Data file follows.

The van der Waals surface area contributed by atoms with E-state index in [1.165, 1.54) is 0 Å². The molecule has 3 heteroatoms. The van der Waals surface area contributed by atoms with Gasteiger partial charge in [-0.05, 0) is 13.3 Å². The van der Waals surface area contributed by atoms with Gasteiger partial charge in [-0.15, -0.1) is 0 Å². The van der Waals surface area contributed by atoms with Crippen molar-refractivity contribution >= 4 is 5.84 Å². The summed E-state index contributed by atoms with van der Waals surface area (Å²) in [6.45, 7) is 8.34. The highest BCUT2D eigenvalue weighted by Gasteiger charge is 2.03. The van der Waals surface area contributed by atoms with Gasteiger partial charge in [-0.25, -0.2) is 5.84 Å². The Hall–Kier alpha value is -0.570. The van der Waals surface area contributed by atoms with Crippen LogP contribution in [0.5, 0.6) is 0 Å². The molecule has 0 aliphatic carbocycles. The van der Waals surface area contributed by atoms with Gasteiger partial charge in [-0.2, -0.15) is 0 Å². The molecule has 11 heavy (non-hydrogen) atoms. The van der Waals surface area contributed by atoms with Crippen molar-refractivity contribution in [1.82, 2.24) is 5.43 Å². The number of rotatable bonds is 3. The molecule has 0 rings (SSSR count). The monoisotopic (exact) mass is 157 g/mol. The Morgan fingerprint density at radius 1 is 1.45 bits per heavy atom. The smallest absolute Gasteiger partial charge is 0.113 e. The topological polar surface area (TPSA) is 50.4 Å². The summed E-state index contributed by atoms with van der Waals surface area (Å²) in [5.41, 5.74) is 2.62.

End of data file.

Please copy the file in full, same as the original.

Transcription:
The van der Waals surface area contributed by atoms with E-state index in [1.165, 1.54) is 0 Å². The molecule has 3 heteroatoms. The van der Waals surface area contributed by atoms with Gasteiger partial charge in [-0.05, 0) is 13.3 Å². The van der Waals surface area contributed by atoms with Gasteiger partial charge in [-0.15, -0.1) is 0 Å². The van der Waals surface area contributed by atoms with Crippen molar-refractivity contribution >= 4 is 5.84 Å². The summed E-state index contributed by atoms with van der Waals surface area (Å²) in [6.45, 7) is 8.34. The highest BCUT2D eigenvalue weighted by Gasteiger charge is 2.03. The van der Waals surface area contributed by atoms with Gasteiger partial charge in [-0.25, -0.2) is 5.84 Å². The Hall–Kier alpha value is -0.570. The van der Waals surface area contributed by atoms with Crippen LogP contribution in [0.5, 0.6) is 0 Å². The molecule has 0 aliphatic carbocycles. The van der Waals surface area contributed by atoms with Gasteiger partial charge in [-0.2, -0.15) is 0 Å². The molecule has 11 heavy (non-hydrogen) atoms. The van der Waals surface area contributed by atoms with Crippen molar-refractivity contribution in [1.82, 2.24) is 5.43 Å². The number of rotatable bonds is 3. The molecule has 0 rings (SSSR count). The monoisotopic (exact) mass is 157 g/mol. The Morgan fingerprint density at radius 1 is 1.45 bits per heavy atom. The smallest absolute Gasteiger partial charge is 0.113 e. The topological polar surface area (TPSA) is 50.4 Å². The summed E-state index contributed by atoms with van der Waals surface area (Å²) in [5.41, 5.74) is 2.62.